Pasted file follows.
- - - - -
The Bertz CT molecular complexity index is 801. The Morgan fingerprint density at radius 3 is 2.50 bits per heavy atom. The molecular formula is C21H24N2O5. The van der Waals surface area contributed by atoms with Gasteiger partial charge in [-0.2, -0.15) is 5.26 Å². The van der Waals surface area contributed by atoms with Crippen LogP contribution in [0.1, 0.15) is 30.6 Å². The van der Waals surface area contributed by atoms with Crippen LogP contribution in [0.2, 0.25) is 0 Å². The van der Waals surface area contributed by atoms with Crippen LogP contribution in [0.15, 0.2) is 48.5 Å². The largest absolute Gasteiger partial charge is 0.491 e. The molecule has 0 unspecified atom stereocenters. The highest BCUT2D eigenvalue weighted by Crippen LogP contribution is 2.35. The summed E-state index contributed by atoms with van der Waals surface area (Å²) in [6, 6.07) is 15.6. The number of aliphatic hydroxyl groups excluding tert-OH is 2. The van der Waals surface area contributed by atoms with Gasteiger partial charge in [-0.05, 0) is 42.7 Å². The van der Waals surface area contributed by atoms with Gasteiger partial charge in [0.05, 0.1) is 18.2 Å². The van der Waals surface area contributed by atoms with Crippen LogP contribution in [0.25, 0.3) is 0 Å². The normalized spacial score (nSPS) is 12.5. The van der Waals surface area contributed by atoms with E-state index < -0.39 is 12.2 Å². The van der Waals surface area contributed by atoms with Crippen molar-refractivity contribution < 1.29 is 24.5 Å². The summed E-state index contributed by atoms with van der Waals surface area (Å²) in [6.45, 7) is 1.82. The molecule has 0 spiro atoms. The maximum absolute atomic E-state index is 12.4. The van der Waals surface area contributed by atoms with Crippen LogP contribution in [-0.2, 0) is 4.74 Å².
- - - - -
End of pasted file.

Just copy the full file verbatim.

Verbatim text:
The Bertz CT molecular complexity index is 801. The Morgan fingerprint density at radius 3 is 2.50 bits per heavy atom. The molecular formula is C21H24N2O5. The van der Waals surface area contributed by atoms with Gasteiger partial charge in [-0.2, -0.15) is 5.26 Å². The van der Waals surface area contributed by atoms with Crippen LogP contribution in [0.1, 0.15) is 30.6 Å². The van der Waals surface area contributed by atoms with Crippen LogP contribution in [0.2, 0.25) is 0 Å². The van der Waals surface area contributed by atoms with Crippen LogP contribution in [0.15, 0.2) is 48.5 Å². The largest absolute Gasteiger partial charge is 0.491 e. The molecule has 0 unspecified atom stereocenters. The highest BCUT2D eigenvalue weighted by Crippen LogP contribution is 2.35. The summed E-state index contributed by atoms with van der Waals surface area (Å²) in [6, 6.07) is 15.6. The number of aliphatic hydroxyl groups excluding tert-OH is 2. The van der Waals surface area contributed by atoms with Gasteiger partial charge in [-0.05, 0) is 42.7 Å². The van der Waals surface area contributed by atoms with Gasteiger partial charge in [0.05, 0.1) is 18.2 Å². The van der Waals surface area contributed by atoms with Crippen LogP contribution in [0.25, 0.3) is 0 Å². The normalized spacial score (nSPS) is 12.5. The van der Waals surface area contributed by atoms with E-state index < -0.39 is 12.2 Å². The van der Waals surface area contributed by atoms with Crippen molar-refractivity contribution < 1.29 is 24.5 Å². The summed E-state index contributed by atoms with van der Waals surface area (Å²) in [6.45, 7) is 1.82. The molecule has 0 spiro atoms. The maximum absolute atomic E-state index is 12.4. The van der Waals surface area contributed by atoms with Crippen LogP contribution in [-0.2, 0) is 4.74 Å².